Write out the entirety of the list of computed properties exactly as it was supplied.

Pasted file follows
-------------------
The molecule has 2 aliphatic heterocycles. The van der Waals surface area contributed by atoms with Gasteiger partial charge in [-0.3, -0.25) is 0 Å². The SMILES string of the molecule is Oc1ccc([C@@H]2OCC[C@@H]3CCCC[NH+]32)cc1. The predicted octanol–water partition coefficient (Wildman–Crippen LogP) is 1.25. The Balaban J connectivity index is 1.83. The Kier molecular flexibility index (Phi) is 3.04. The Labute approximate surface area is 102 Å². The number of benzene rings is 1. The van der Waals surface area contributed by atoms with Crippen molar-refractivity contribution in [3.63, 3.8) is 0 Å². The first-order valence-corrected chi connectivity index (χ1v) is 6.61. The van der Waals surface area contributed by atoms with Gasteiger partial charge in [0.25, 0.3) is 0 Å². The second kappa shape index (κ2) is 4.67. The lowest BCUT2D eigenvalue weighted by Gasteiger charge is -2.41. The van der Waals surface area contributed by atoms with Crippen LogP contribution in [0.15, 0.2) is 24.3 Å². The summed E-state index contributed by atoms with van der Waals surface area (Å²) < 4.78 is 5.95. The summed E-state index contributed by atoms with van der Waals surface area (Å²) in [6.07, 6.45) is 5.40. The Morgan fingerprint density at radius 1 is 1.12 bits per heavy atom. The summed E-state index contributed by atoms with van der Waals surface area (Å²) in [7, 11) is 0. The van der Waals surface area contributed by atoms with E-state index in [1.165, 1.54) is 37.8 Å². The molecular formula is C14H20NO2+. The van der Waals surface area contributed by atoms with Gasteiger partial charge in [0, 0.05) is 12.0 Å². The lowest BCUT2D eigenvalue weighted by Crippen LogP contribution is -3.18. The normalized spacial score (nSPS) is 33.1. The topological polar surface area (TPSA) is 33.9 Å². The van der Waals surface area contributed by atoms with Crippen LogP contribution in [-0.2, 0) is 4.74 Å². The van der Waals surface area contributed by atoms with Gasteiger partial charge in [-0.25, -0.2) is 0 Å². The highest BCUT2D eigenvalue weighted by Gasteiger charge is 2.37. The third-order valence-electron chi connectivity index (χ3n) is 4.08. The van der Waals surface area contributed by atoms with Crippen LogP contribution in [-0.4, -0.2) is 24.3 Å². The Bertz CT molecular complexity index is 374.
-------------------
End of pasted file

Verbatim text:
The molecule has 2 aliphatic heterocycles. The van der Waals surface area contributed by atoms with Gasteiger partial charge in [-0.3, -0.25) is 0 Å². The SMILES string of the molecule is Oc1ccc([C@@H]2OCC[C@@H]3CCCC[NH+]32)cc1. The predicted octanol–water partition coefficient (Wildman–Crippen LogP) is 1.25. The Balaban J connectivity index is 1.83. The Kier molecular flexibility index (Phi) is 3.04. The Labute approximate surface area is 102 Å². The number of benzene rings is 1. The van der Waals surface area contributed by atoms with Crippen molar-refractivity contribution in [3.63, 3.8) is 0 Å². The first-order valence-corrected chi connectivity index (χ1v) is 6.61. The van der Waals surface area contributed by atoms with Gasteiger partial charge in [0.25, 0.3) is 0 Å². The second kappa shape index (κ2) is 4.67. The lowest BCUT2D eigenvalue weighted by Gasteiger charge is -2.41. The van der Waals surface area contributed by atoms with Crippen LogP contribution in [0.15, 0.2) is 24.3 Å². The summed E-state index contributed by atoms with van der Waals surface area (Å²) < 4.78 is 5.95. The summed E-state index contributed by atoms with van der Waals surface area (Å²) in [6.07, 6.45) is 5.40. The Morgan fingerprint density at radius 1 is 1.12 bits per heavy atom. The summed E-state index contributed by atoms with van der Waals surface area (Å²) in [7, 11) is 0. The van der Waals surface area contributed by atoms with E-state index in [1.165, 1.54) is 37.8 Å². The molecular formula is C14H20NO2+. The van der Waals surface area contributed by atoms with Gasteiger partial charge in [0, 0.05) is 12.0 Å². The lowest BCUT2D eigenvalue weighted by Crippen LogP contribution is -3.18. The normalized spacial score (nSPS) is 33.1. The topological polar surface area (TPSA) is 33.9 Å². The van der Waals surface area contributed by atoms with Crippen LogP contribution in [-0.2, 0) is 4.74 Å². The van der Waals surface area contributed by atoms with Gasteiger partial charge in [-0.25, -0.2) is 0 Å². The highest BCUT2D eigenvalue weighted by Gasteiger charge is 2.37. The third-order valence-electron chi connectivity index (χ3n) is 4.08. The van der Waals surface area contributed by atoms with Crippen LogP contribution in [-0.4, -0.2) is 24.3 Å². The Bertz CT molecular complexity index is 374.